Routt County Some local folks are finding a way to avoid those high energy bills. They're loading up on black lumps of carbon dug out of the middle of rural Routt County.
On a recent Saturday morning, Wayne Sweetser and his son were tossing those chunks of coal into the back of his truck.
"We've done it for 22 years and this is a luxury to be able to buy it locally," Sweetser said to a coal company manager standing nearby. "It's a privilege to be able to come and get it."
Twentymile Coal Co. is the only place left in Routt County that allows the public to buy coal. Employees getthe coal for free.
The company sits in a little valleyat a point between Hayden, Steamboat Springs and Oak Creek off of County Road 27. Deer graze on the property just yards away from employees and huge machines used to haul coal.
Every Saturday morning, people drive up to a large scale in their pickup trucks and weigh in before heading to one of several large piles of coal set up by the company. If someone wants the smaller stoker coal, the company uses a loader to dump it into trucks.
"We want to be a good neighbor to people in the area," said Ron Spangler, human resources manager at Twentymile.
"They've been good to us. We want to do what's right."
After the pickups are loaded up, the vehicles are weighed again to determine how much coal has been picked up. A ton of coal costs $45 for non-employees; senior citizens get it for $30.
Tom Martindale of Yampa has propane heat, but chooses to use his lump-coal stove.
"I try to stay away from the propane as much as I can because it's so expensive," he said.
Natural gas isn't cost effective in south Routt County either. A 1997 study by Pipeline Sources Inc. showed it would take about $4 million to install lines in the rural area.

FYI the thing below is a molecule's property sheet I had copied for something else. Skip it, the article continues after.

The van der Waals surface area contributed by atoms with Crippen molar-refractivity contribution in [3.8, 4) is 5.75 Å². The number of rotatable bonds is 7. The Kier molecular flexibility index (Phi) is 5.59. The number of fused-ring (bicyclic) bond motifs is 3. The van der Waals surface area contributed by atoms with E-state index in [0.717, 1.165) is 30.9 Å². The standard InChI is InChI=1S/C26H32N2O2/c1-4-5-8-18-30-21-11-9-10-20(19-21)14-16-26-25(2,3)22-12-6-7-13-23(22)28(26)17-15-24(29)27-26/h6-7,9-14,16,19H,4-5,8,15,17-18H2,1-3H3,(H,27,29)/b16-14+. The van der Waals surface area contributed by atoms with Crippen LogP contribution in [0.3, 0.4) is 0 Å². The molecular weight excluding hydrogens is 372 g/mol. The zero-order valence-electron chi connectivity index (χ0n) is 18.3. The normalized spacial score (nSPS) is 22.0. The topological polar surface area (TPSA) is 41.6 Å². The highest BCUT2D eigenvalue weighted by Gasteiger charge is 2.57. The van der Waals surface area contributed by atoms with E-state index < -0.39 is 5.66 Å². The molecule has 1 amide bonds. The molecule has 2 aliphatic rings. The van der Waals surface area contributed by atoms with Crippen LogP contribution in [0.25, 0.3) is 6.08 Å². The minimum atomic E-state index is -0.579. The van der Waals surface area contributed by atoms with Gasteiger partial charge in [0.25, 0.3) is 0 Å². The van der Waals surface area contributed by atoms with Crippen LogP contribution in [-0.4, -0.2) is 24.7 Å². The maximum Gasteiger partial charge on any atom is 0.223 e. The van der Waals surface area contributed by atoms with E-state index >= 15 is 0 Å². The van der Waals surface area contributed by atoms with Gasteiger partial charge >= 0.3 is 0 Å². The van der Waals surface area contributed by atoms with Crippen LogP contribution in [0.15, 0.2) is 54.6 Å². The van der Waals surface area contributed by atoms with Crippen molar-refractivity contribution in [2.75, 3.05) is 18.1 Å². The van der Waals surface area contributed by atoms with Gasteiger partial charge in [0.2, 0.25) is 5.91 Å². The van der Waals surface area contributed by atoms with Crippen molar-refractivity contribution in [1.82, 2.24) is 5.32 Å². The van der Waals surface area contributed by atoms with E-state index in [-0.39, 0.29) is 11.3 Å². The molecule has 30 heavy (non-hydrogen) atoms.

Martindale prefers coal over propane because at $1.71 to $1.80 per gallon for propane, even a small home could use up to $200 worth of the fuel a month.
Martindale only has to spend $90 on coal this year to heat his home with a stove.
Coal-burning stoves aren't as efficient as furnace-based heating systems, but the metal boxes can put out good heat.
Tom Anderson, owner of Hot Stuff Energy Alternative in Steamboat Springs, said heat radiates off the metal stoves and it can be regulated by adjusting an air inlet.
"The more air you let in, the faster it burns, the hotter it burns,"Anderson said.
But the most inefficient, and dirtiest way people are still burning coal is in old-fashioned masonry fireplaces, according to the Rout County Environmental Health Department.
Nonetheless,people like Wayne Sweetser, who lives two miles outside of Hayden, said he can't justify changing to a propane system.
"It would run about $12,000 to do it the right way," said Sweetser, who burns coal and wood in the fireplace to keep his living and kitchen areas warm.
Sweetser said his home also has electric heating, but that costs too much as well.
"A five-gallon bucket (of coal) burns all night," Sweetser said.
Right now, Sweetser uses wood and buys four and a half tons of coal for about $200 to help heat his home.
Providing coal to locals certainly isn't a money maker for Twentymile, Spangler said. Most of Twentymile's coal actually goes to the Hayden Power Plant.
It was difficult for Twentymile's Spangler not to gloat when asked about California's energy troubles and its lack of power plants.
"It's come back to impact them," Spangler said. "It's unfortunate because with technology today, you can burn coal clean and it's a much less costly source of energy."
In fact, Spangler admitted that when possible, homeowners should switch to natural gas to heat their homes, but he insisted that using coal to generate electricity is "the most efficient use."
"I would think this (energy) crisis will make the nation look at coal for a viable source of energy," Spangler said.